BLOOM: You've got to be kidding me if you think 12 hours is a long time to report rape. You know, rape is the most under-reported of all major felonies; only 16 percent of rapes are reported, according to the U.S. Department Justice.

She went home and talked to her parents, we know that because her parents went in with her when she ultimately went in to report it. She went immediately to the hospital, as well, where a rape kit was conducted. I think this young woman has conducted herself very well in reporting it very quickly, going to the hospital very quickly.

BLITZER: All right, all right. Unfortunately, we have to leave it right there.

Roy Black, thanks as usual for joining us.

Lisa Bloom, hopefully we'll have you on again next week to take a look and see what happened during the course of this hearing that's coming up on Wednesday.

CNN, of course, will have full coverage of that this coming Wednesday.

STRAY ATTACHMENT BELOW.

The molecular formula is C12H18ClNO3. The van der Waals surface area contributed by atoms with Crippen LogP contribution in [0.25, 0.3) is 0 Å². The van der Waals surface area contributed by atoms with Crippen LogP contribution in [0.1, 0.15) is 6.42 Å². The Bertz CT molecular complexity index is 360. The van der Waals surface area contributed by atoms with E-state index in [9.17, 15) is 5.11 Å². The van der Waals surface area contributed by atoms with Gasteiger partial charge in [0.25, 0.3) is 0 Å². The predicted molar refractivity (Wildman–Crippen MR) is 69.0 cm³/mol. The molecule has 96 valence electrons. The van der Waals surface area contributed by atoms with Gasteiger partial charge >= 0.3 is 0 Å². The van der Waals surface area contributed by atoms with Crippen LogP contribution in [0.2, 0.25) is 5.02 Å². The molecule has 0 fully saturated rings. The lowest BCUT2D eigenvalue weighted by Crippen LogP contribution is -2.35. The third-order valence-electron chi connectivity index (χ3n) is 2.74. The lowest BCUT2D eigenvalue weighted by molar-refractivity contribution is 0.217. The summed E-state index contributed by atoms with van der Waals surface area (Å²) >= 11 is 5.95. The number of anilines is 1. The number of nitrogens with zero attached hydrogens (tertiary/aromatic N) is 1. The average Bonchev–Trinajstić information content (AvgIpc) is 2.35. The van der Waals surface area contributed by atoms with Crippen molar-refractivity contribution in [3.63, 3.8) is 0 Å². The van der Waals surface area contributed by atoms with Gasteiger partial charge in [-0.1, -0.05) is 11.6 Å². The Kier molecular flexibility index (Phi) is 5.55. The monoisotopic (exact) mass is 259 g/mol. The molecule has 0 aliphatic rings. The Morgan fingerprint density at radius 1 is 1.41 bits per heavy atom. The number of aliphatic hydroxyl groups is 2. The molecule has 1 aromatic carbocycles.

Up next, the results are in on our web question of the week, "Do you think another al Qaeda airplane attack against the United States is likely?" We'll reveal how you, our viewers, voted when "LATE EDITION" returns.

(COMMERCIAL BREAK) BLITZER: Our "LATE EDITION" web question of the week: "Do you think another al Qaeda airplane attack against the United States is likely?" You've been voting. Look at the results.

Fifty-five percent of you so far say, "yes;" 45 percent say, "no."

Remember, this is not -- repeat not -- a scientific poll.

Just ahead, Bruce Morton's essay.


BRUCE MORTON, CNN CORRESPONDENT: He is an American citizen, but has no rights. The government can keep him until he dies without ever having to charge him with anything.


BLITZER: Is the war on terrorism redefining America's freedoms?

Stay with us.